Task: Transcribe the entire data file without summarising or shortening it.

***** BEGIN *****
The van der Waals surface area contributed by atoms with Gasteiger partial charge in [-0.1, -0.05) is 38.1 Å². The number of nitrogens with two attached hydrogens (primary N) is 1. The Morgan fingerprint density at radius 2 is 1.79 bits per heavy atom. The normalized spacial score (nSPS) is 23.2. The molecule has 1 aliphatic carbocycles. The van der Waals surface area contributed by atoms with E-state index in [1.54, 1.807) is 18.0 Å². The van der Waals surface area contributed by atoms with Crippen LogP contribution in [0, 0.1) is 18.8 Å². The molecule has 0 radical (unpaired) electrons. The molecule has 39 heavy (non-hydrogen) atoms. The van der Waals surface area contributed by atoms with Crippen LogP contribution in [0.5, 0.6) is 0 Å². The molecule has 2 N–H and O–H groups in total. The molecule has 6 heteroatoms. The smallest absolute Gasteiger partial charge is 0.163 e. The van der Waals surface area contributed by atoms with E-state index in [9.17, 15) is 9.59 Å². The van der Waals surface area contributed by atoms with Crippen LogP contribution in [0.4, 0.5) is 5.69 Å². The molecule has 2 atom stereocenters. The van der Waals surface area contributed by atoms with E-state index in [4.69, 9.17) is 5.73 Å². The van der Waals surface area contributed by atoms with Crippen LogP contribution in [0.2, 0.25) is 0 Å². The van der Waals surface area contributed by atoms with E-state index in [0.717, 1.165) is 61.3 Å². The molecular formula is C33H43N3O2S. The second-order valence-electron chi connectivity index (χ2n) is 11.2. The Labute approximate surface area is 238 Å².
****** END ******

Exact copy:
The van der Waals surface area contributed by atoms with Gasteiger partial charge in [-0.1, -0.05) is 38.1 Å². The number of nitrogens with two attached hydrogens (primary N) is 1. The Morgan fingerprint density at radius 2 is 1.79 bits per heavy atom. The normalized spacial score (nSPS) is 23.2. The molecule has 1 aliphatic carbocycles. The van der Waals surface area contributed by atoms with E-state index in [1.54, 1.807) is 18.0 Å². The van der Waals surface area contributed by atoms with Crippen LogP contribution in [0, 0.1) is 18.8 Å². The molecule has 0 radical (unpaired) electrons. The molecule has 39 heavy (non-hydrogen) atoms. The van der Waals surface area contributed by atoms with Crippen LogP contribution in [0.5, 0.6) is 0 Å². The molecule has 2 N–H and O–H groups in total. The molecule has 6 heteroatoms. The smallest absolute Gasteiger partial charge is 0.163 e. The van der Waals surface area contributed by atoms with E-state index in [9.17, 15) is 9.59 Å². The van der Waals surface area contributed by atoms with Crippen LogP contribution in [0.4, 0.5) is 5.69 Å². The molecule has 2 atom stereocenters. The van der Waals surface area contributed by atoms with E-state index in [4.69, 9.17) is 5.73 Å². The van der Waals surface area contributed by atoms with Crippen LogP contribution in [0.2, 0.25) is 0 Å². The van der Waals surface area contributed by atoms with E-state index in [0.717, 1.165) is 61.3 Å². The molecular formula is C33H43N3O2S. The second-order valence-electron chi connectivity index (χ2n) is 11.2. The Labute approximate surface area is 238 Å².